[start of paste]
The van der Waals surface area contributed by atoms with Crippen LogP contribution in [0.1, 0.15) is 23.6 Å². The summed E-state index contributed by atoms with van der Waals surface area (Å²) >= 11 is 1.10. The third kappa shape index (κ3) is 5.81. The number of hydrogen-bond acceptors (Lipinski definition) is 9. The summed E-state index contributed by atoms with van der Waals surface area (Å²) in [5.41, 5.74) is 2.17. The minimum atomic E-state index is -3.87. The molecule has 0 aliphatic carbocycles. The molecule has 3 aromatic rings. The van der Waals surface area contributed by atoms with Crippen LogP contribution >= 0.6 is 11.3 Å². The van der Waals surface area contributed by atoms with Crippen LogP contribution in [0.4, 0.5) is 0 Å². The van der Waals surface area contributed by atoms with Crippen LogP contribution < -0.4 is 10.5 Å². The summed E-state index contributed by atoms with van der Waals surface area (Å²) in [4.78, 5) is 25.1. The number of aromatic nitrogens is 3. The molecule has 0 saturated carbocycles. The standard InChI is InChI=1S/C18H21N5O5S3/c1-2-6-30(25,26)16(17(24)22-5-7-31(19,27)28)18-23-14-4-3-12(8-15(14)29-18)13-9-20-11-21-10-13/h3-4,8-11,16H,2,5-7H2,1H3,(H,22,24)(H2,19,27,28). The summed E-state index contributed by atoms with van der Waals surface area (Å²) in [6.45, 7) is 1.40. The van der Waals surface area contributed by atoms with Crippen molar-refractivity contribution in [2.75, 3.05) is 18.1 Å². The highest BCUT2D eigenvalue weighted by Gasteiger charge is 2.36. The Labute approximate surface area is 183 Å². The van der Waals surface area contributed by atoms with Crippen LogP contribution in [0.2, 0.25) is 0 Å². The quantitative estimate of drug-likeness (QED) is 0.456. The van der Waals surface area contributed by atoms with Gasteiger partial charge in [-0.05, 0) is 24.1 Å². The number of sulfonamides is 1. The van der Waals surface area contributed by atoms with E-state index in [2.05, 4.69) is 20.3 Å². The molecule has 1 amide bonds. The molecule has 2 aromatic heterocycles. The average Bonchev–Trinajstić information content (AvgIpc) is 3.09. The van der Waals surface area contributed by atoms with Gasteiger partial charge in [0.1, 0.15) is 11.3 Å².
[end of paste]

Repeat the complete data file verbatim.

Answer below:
The van der Waals surface area contributed by atoms with Crippen LogP contribution in [0.1, 0.15) is 23.6 Å². The summed E-state index contributed by atoms with van der Waals surface area (Å²) >= 11 is 1.10. The third kappa shape index (κ3) is 5.81. The number of hydrogen-bond acceptors (Lipinski definition) is 9. The summed E-state index contributed by atoms with van der Waals surface area (Å²) in [5.41, 5.74) is 2.17. The minimum atomic E-state index is -3.87. The molecule has 0 aliphatic carbocycles. The molecule has 3 aromatic rings. The van der Waals surface area contributed by atoms with Crippen LogP contribution >= 0.6 is 11.3 Å². The van der Waals surface area contributed by atoms with Crippen LogP contribution in [0.4, 0.5) is 0 Å². The van der Waals surface area contributed by atoms with Crippen LogP contribution < -0.4 is 10.5 Å². The summed E-state index contributed by atoms with van der Waals surface area (Å²) in [4.78, 5) is 25.1. The number of aromatic nitrogens is 3. The molecule has 0 saturated carbocycles. The standard InChI is InChI=1S/C18H21N5O5S3/c1-2-6-30(25,26)16(17(24)22-5-7-31(19,27)28)18-23-14-4-3-12(8-15(14)29-18)13-9-20-11-21-10-13/h3-4,8-11,16H,2,5-7H2,1H3,(H,22,24)(H2,19,27,28). The summed E-state index contributed by atoms with van der Waals surface area (Å²) in [6.45, 7) is 1.40. The van der Waals surface area contributed by atoms with Crippen molar-refractivity contribution in [2.75, 3.05) is 18.1 Å². The highest BCUT2D eigenvalue weighted by Gasteiger charge is 2.36. The Labute approximate surface area is 183 Å². The van der Waals surface area contributed by atoms with Crippen LogP contribution in [0.2, 0.25) is 0 Å². The quantitative estimate of drug-likeness (QED) is 0.456. The van der Waals surface area contributed by atoms with Gasteiger partial charge in [-0.05, 0) is 24.1 Å². The number of sulfonamides is 1. The van der Waals surface area contributed by atoms with E-state index in [2.05, 4.69) is 20.3 Å². The molecule has 1 amide bonds. The molecule has 2 aromatic heterocycles. The average Bonchev–Trinajstić information content (AvgIpc) is 3.09. The van der Waals surface area contributed by atoms with Gasteiger partial charge in [0.1, 0.15) is 11.3 Å².